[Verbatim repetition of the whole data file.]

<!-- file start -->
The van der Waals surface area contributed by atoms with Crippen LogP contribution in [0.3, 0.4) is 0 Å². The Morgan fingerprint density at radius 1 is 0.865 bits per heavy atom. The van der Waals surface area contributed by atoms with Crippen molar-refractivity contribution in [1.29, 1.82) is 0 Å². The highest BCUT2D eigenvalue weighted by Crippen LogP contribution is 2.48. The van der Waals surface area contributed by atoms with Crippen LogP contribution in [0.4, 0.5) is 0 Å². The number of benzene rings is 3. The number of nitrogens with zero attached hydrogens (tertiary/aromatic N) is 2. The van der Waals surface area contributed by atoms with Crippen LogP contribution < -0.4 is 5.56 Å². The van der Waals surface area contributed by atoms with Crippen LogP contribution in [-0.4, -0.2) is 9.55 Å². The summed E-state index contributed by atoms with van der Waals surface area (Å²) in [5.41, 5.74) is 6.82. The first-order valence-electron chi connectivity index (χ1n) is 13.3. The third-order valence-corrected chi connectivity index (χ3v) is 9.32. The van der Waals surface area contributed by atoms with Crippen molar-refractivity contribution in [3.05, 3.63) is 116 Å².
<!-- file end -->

The van der Waals surface area contributed by atoms with Crippen LogP contribution in [0.3, 0.4) is 0 Å². The Morgan fingerprint density at radius 1 is 0.865 bits per heavy atom. The van der Waals surface area contributed by atoms with Crippen molar-refractivity contribution in [1.29, 1.82) is 0 Å². The highest BCUT2D eigenvalue weighted by Crippen LogP contribution is 2.48. The van der Waals surface area contributed by atoms with Crippen LogP contribution in [0.4, 0.5) is 0 Å². The number of benzene rings is 3. The number of nitrogens with zero attached hydrogens (tertiary/aromatic N) is 2. The van der Waals surface area contributed by atoms with Crippen LogP contribution < -0.4 is 5.56 Å². The van der Waals surface area contributed by atoms with Crippen LogP contribution in [-0.4, -0.2) is 9.55 Å². The summed E-state index contributed by atoms with van der Waals surface area (Å²) in [5.41, 5.74) is 6.82. The first-order valence-electron chi connectivity index (χ1n) is 13.3. The third-order valence-corrected chi connectivity index (χ3v) is 9.32. The van der Waals surface area contributed by atoms with Crippen molar-refractivity contribution in [3.05, 3.63) is 116 Å².